Life on Earth is divided into three main evolutionary lineages: the Archaea, Bacteria and Eukarya domains. Archaeal organisms display a fascinating mixture of features from the other two domains. In particular, the majority of the replication, transcription and translation proteins are homologous to those of eukaryotes despite the fact that archaea, similar to bacteria, do not contain a cell nucleus. The archaea also display unique features, including distinct rRNA motifs, ether-linked membrane lipids and unique metabolic pathways, notably the ability of certain genera to produce methane gas.


In the universal Tree of Life, the shortest and deepest branches consist of hyperthermophiles (high-temperature organisms). This suggests that the last common ancestor of all life on Earth may have been a hyperthermophile, and most hyperthermophiles are archaea. Thus, by studying the archaea, it may be possible to deduce properties of the earliest cellular organisms. It has also been suggested that the eukaryotic lineage originated from cellular fusions between different bacteria and archaea. Archaea may therefore provide insights into the origin of the eukaryotes, and act as simple model systems for complex eukaryal processes.

Extremophiles and applied science

Many archaea are extremophiles that thrive under conditions of extreme heat, acidity, salinity and/or pressure, and there is significant industrial interest in archaea as sources of thermostable enzymes and other biomolecules with of unusual properties. In addition, proteins from thermophiles are often easier to crystallize than counterparts from lower-temperature organisms. Thus, a range of important structures, including the Cdc6 and Mcm replication proteins, the multisubunit RNA polymerase and the entire ribosome, have been solved with thermophiles as protein sources.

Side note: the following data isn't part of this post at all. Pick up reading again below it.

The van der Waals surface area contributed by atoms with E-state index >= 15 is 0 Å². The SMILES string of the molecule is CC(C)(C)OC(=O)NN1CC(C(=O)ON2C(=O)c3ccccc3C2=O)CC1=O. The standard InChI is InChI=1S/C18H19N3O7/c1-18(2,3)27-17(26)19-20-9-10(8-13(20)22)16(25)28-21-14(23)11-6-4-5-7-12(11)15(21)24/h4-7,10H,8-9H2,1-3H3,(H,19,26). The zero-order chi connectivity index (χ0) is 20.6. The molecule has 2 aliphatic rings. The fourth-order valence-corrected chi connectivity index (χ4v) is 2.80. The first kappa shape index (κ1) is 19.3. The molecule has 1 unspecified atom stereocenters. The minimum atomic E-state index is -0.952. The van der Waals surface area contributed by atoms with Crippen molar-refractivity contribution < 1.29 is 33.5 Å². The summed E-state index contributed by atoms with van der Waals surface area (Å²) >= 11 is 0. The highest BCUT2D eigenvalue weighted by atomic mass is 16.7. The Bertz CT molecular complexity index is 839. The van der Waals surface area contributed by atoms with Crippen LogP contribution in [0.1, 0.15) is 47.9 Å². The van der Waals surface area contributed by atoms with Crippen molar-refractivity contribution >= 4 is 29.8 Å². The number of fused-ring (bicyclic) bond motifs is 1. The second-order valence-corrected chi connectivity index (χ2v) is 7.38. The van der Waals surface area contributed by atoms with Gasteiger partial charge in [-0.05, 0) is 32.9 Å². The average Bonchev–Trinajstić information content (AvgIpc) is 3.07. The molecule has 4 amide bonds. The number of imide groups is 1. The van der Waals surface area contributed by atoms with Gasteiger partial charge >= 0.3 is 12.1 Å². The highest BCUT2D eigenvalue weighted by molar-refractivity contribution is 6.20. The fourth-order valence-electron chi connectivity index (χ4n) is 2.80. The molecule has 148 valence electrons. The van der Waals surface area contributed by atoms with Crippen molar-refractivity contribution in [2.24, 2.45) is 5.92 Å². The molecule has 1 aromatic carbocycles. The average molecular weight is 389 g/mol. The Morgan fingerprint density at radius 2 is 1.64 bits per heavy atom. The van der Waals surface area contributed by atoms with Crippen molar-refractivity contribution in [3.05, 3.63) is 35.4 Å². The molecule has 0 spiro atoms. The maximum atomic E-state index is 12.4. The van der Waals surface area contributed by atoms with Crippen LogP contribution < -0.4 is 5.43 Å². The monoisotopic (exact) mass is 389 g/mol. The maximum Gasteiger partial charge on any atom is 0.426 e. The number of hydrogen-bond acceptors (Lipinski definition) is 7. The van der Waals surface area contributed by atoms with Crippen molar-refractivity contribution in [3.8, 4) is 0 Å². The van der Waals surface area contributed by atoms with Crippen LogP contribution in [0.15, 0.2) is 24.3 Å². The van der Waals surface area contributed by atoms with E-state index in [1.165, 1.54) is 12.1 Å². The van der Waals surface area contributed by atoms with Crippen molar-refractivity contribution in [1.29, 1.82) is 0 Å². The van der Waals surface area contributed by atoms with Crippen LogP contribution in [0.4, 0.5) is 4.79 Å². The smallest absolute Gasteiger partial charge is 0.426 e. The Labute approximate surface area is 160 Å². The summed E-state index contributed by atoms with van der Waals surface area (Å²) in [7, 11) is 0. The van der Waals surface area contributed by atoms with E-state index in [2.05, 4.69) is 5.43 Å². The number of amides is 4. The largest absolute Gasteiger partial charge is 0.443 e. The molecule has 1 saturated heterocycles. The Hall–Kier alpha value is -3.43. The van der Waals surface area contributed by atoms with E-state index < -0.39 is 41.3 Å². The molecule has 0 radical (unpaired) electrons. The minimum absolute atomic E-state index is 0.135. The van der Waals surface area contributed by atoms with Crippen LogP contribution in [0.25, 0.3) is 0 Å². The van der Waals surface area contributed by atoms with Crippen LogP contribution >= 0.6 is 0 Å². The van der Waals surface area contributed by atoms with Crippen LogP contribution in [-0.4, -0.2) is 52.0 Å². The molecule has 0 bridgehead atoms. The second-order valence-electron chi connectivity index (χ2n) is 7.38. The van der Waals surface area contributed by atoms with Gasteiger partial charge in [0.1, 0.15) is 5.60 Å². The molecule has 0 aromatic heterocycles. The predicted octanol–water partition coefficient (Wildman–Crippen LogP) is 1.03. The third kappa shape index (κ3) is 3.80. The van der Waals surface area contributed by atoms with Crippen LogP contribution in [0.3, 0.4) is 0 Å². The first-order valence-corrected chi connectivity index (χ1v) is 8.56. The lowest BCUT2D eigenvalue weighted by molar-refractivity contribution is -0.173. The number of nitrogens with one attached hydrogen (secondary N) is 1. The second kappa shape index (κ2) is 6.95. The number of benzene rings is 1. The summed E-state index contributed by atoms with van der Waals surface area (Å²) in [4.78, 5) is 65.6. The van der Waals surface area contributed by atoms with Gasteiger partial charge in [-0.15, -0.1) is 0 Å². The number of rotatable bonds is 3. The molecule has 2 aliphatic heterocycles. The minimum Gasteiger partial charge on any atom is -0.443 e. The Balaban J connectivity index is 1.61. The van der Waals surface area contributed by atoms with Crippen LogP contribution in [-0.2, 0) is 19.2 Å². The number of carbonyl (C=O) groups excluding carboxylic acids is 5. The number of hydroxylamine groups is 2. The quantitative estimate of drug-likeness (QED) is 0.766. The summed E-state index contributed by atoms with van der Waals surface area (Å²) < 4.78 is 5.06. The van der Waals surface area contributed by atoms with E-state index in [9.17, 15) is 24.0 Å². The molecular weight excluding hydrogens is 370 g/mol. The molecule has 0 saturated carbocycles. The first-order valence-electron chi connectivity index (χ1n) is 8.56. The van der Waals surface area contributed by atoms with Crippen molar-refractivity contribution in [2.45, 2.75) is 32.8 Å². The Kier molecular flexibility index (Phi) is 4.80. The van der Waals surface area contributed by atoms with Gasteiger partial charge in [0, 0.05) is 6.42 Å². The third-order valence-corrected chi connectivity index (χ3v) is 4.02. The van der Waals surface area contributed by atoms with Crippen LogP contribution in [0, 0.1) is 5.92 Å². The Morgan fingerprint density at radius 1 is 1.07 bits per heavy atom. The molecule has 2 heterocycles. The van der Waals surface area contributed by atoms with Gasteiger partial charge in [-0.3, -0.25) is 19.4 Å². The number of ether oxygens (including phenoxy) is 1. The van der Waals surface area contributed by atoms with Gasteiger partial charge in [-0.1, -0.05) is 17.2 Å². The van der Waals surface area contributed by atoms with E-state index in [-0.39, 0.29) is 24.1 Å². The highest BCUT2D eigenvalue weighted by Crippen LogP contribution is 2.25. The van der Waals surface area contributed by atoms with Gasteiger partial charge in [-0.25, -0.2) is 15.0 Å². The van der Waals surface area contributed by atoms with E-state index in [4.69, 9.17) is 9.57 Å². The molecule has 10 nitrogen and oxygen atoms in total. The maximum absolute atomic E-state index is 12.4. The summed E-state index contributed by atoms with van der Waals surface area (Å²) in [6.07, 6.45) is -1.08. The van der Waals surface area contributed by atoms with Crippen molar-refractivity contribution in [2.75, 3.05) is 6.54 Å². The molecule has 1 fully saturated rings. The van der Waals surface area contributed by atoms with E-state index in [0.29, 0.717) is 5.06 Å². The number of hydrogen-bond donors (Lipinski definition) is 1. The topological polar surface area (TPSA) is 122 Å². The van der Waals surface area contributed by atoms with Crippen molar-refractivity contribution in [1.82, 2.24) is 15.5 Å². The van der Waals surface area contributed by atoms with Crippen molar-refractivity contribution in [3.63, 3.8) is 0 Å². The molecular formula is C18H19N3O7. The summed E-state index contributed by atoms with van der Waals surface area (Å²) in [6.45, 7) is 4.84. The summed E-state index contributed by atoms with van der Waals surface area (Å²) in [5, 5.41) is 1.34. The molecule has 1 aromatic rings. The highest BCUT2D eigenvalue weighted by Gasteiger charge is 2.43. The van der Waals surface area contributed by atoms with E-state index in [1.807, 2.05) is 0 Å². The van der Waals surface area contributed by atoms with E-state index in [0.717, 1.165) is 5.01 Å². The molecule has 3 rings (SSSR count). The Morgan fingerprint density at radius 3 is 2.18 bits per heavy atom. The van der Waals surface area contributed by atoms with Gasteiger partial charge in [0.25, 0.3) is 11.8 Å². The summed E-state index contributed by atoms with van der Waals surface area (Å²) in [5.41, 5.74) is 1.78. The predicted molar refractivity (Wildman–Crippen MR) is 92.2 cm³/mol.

Ecology and biodiversity

Although many archaea are extremophiles, rRNA gene amplification from environmental samples has made it clear that archaea are widespread also in non-extreme biotopes. Thus, they have ecological significance for large-scale circulation of energy, nutrients and biomass, as well as for global warming, since methanogenic archaea annually release in the order of half a billion tons of methane, a greenhouse gas 20 - 40 times more efficient than CO2. In addition, increasing evidence is implicating archaea as main contributors to nitrogen cycling in one of the largest habitats on Earth, the deep marine biosphere, as well as in many soil environments.


All planets and moons in our solar system, except Earth, display environmental conditions that only extremophilic organisms can endure. Thus, knowledge about the biology of extremophiles is becoming increasingly releveant in searches for extraterrestrial life. We are co-founders of the Swedish Astrobiology Network which deals with astrobiology and exobiology issues.